Well, that was exciting, but perhaps not for the correct reasons. The live webfeed for the Medicine Prize announcement was beset with gremlins, and just before the announcement the Wikipedia page of Japanese stem cell scientist Shinya Yamanaka said that he had been awarded the prize (with no citation).
David Bradley at Sciencebase, who kindly sent me the screen shot below of the erroneous Wikipedia page was first out of the blocks with the pre-announcement news.
But eventually the news emerged that this year’s prize is shared: one half jointly to Bruce A. Beutler and Jules A. Hoffmann for their discoveries concerning the activation of innate immunity and the other half to Ralph M. Steinman for his discovery of the dendritic cell and its role in adaptive immunity. Scientists have speculated about Toll-like receptors and dendritic cells as a potential prize for several years, and as Daniel Cressey says on the Nature News blog, Hoffmann and Beutler shared this year’s Shaw prize for Life Science and Medicine with Ruslan Medzhitov for uncovering the mechanisms behind innate immunity. Let’s see if news stories ask questions about the difference in personnel between the two prizes.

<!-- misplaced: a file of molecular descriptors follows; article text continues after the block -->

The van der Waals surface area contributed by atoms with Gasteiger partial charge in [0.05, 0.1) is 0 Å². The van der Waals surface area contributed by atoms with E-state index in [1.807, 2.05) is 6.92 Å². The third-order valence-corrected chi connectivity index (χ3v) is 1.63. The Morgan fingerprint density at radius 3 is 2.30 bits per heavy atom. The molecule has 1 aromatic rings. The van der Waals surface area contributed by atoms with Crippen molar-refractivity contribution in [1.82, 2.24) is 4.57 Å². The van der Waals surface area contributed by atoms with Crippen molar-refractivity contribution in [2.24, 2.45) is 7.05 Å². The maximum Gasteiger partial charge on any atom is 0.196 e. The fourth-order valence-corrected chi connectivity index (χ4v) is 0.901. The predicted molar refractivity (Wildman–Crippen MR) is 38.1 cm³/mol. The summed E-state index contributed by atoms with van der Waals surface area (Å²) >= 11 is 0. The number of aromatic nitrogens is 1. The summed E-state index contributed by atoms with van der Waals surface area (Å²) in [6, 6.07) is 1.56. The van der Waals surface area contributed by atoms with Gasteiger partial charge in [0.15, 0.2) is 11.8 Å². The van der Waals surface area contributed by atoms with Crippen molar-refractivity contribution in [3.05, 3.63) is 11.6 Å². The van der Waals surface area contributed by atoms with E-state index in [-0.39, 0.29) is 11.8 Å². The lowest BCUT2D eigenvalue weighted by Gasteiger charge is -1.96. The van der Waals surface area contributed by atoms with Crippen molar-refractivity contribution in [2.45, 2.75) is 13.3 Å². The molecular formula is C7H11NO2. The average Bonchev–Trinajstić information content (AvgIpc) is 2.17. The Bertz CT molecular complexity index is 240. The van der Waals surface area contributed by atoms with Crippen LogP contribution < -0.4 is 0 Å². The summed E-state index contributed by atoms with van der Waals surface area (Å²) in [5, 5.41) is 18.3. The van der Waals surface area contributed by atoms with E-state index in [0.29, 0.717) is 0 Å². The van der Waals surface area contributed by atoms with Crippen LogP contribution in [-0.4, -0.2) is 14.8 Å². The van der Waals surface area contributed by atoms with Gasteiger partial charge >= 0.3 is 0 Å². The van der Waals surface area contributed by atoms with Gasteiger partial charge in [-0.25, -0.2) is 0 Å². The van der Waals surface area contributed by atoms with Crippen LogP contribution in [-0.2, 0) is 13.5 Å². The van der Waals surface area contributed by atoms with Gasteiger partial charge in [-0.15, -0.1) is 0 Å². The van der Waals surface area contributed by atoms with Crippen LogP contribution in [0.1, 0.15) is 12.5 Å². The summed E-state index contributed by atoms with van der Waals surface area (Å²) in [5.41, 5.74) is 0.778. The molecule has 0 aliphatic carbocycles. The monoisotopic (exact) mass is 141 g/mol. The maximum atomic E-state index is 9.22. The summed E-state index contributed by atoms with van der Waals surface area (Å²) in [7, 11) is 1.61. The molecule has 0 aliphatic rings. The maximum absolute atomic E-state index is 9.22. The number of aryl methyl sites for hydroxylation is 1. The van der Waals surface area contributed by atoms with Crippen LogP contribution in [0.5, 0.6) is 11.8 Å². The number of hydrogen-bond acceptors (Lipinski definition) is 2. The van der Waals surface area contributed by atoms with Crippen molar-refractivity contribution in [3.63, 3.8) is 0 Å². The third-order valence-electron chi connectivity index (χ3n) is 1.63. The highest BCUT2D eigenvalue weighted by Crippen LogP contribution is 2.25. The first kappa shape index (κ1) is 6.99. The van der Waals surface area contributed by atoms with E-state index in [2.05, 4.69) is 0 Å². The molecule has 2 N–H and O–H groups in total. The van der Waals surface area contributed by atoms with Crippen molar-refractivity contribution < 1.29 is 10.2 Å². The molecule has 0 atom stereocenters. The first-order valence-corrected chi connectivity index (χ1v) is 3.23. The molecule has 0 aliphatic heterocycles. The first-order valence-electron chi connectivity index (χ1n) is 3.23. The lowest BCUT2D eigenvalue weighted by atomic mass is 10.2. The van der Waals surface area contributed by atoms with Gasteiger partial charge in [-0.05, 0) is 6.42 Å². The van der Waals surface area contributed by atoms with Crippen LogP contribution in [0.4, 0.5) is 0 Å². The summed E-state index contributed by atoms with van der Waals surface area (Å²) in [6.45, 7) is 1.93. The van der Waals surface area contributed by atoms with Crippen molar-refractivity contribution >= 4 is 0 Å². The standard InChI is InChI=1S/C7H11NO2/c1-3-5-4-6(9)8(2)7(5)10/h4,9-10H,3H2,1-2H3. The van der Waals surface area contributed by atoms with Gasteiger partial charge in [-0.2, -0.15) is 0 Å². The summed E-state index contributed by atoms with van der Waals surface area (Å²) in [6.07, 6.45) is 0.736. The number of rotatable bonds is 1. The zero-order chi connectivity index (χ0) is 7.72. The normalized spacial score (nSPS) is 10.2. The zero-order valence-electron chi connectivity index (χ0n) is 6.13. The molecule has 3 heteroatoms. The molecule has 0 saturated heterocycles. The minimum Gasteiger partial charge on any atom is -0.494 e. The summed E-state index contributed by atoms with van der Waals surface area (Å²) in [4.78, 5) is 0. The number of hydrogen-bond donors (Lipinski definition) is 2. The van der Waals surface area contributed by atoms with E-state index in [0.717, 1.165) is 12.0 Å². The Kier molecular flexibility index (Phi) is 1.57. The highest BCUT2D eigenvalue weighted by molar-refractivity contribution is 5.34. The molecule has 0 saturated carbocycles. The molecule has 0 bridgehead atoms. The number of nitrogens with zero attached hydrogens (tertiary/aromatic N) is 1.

I hope to build a timeline of the achievements behind the prize, and capture a flavour of the reaction on social media channels. I’ll post these as soon as I can, but bear with me… this is immunology after all!
By my estimation this is the first immunology prize since Peter Doherty and Rolf Zinkernagel in 1996 for their work on cell-mediated immunity — unless you include Stanley Prusiner’s 1997 prize on prions — but do correct me if I am wrong.